An ode to a bumblebee!

By | November 11, 2020

The incessant rain stopped late in the afternoon, and I stepped out of the house to watch the glowing red orb slowly disappear over the crest of the distant mountain.

Gazing at the western sky, I noticed that the setting sun had flirted with the clouds just long enough to make them blush red and orange.

Photo from

’twas a beautiful sight. A dopamine rush! With everything that is going on with this world currently, such small moments of joy are probably what we all need to perk up our mood.

Disclaimer: Strictly speaking, an ode is a poem. This is not. So, if you are a purist and take offence very easily, then, you may want to exit the page, now!

The flight of the bumblebee

Returning from my vantage point, pondering about life’s imponderables and lost deep in my own thoughts, I was walking in the yard outside of our home. Suddenly, out of the corner of my eyes, I noticed some movements on the ground. Looking closely, I realized that it was a bumblebee walking erratically on the ground. The insect seemed to be in some distress. Once in a while the bumblebee fluttered its wings and tried to take flight, but couldn’t generate enough lift to do so.

A bumblebee
Photo by Skitterphoto on

As an aside. I am a hobby farmer, and I have a small vegetable garden, so insects such as bees are a regular sight. However, they are mostly busy collecting honey and pollen from the flowers, and pollinating my crops. To see a bumblebee walking on the ground and struggling to take flight was a little strange and thus it piqued my attention.

I sat on my haunches to observe it closely. It seemed to notice my presence and based on pure instinct it wanted to just fly away. Unfortunately, for some reason, even though it was beating its wings vigorously—which normally happens to be around 200 times a second— it wasn’t able to launch itself in the air and buzz away.

A friend in a bumblebee

Digressing a bit here. There are two organisms that are a farmer’s, hobby or otherwise, best friend—earthworms and bees. Earthworms aerate and fertilize soil, and bees help to pollinate agricultural crops and flowering plants.

I love bees, especially bumblebees, they are nature’s beautiful creation. Bumblebees are gentle social creature and extremely intelligent. Buzzing between flowers in the garden, hovering majestically in the air, their body coated with pollen, they are a friend that every hobby farmer expects to see in their garden. And if they see hundreds of them in their garden, then, chances are that they are doing things right.

Therefore, when I noticed a bumblebee—a friend—in distress, I wanted to see if I could help it in any way. I know that a worker bumblebee’s lifespan is around 2-6 weeks, generally, unless they lose their life to predators/diseases/whims of Mother Nature/something else. Hence, in all probability, this particular bumblebee’s time had come. Although, I wanted to help the bumblebee, I, however, did not want to play God. Mother nature decides when it is time to live and when it is time to die.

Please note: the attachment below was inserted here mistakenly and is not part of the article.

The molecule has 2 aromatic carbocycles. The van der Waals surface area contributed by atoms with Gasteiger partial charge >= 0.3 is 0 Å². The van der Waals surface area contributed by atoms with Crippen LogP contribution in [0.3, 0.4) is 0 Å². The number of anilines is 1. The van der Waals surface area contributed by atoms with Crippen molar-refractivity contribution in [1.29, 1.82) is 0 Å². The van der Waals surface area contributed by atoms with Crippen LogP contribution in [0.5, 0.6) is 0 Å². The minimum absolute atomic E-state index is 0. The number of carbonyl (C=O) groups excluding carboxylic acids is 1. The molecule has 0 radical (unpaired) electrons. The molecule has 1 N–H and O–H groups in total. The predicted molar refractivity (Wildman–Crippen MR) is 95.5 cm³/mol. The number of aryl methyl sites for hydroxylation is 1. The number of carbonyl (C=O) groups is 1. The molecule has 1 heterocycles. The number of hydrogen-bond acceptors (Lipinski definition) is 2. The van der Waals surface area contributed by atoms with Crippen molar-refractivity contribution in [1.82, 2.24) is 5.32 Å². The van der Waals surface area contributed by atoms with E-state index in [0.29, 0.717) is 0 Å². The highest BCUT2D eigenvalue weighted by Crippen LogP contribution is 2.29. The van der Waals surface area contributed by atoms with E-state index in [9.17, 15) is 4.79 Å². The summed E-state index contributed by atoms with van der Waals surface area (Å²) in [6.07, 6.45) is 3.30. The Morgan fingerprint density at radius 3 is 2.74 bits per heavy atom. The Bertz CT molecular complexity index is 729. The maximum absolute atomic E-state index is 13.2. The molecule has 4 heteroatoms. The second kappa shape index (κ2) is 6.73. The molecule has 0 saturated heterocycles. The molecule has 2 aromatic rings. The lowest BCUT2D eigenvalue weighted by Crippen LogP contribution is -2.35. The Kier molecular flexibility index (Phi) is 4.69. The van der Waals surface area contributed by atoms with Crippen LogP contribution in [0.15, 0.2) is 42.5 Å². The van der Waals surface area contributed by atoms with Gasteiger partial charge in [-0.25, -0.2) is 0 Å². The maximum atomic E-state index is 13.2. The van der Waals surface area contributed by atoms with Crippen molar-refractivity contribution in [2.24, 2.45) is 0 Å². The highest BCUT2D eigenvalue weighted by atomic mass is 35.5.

Friendly Bumblebee

As I sat on my haunches watching it closely, it paused walking for a few seconds to watch me with its compound eyes. It seemed it did not want my attention. I though of picking it up by its wings and then gently heaving it in the air to see if that could help her fly. But then if she couldn’t and she fell like a rock from some height it could injure and hurt her. So, I refrained from interfering in any way, but just kept on watching her.

With Honors

I know some of you might say that the bee was probably tired and low on energy. Hence, I should have just made a sugar solution and placed it on a spoon for the bee to reach. I don’t think the bee was just tired, because I also noticed something very strange.

The bumblebee, it seemed, didn’t want any attention from me. It was trying to ‘hide’ from me and was, actually, walking away from me while I was following it. When I finally realised what it was trying to “tell” me, I stopped in my path and watched it walk away. It went to the edge of the concrete platform it was walking on, jumped into a raised bed where I plant vegetables and disappeared.

Anybody remember the 1994 movie ‘With Honors‘ with Joe Pesci, Brendan Fraser, Moira Kelly, et al.? In the movie, Joe Pesci’s character, Simon, tells Monty how dogs will go to a field alone to die by themselves. Simon, himself, tries to do that at the end of the movie but is brought back by Monty.

As I watched the bumblebee walk away and disappear, for some reason, I was reminded of that scene from the movie. So, I left the bumblebee to be by herself and returned to my room. But, I didn’t forget her.

The disappearing act

Around three quarters of an hour later, I stepped out of my room to look for the bumblebee, but couldn’t find it anywhere. Starting from the raised bed where it had disappeared from my view, I looked for it almost everywhere in the yard, in all the nooks and crannies, but the bumblebee was nowhere to be found. I looked for it the next morning, too, but no luck.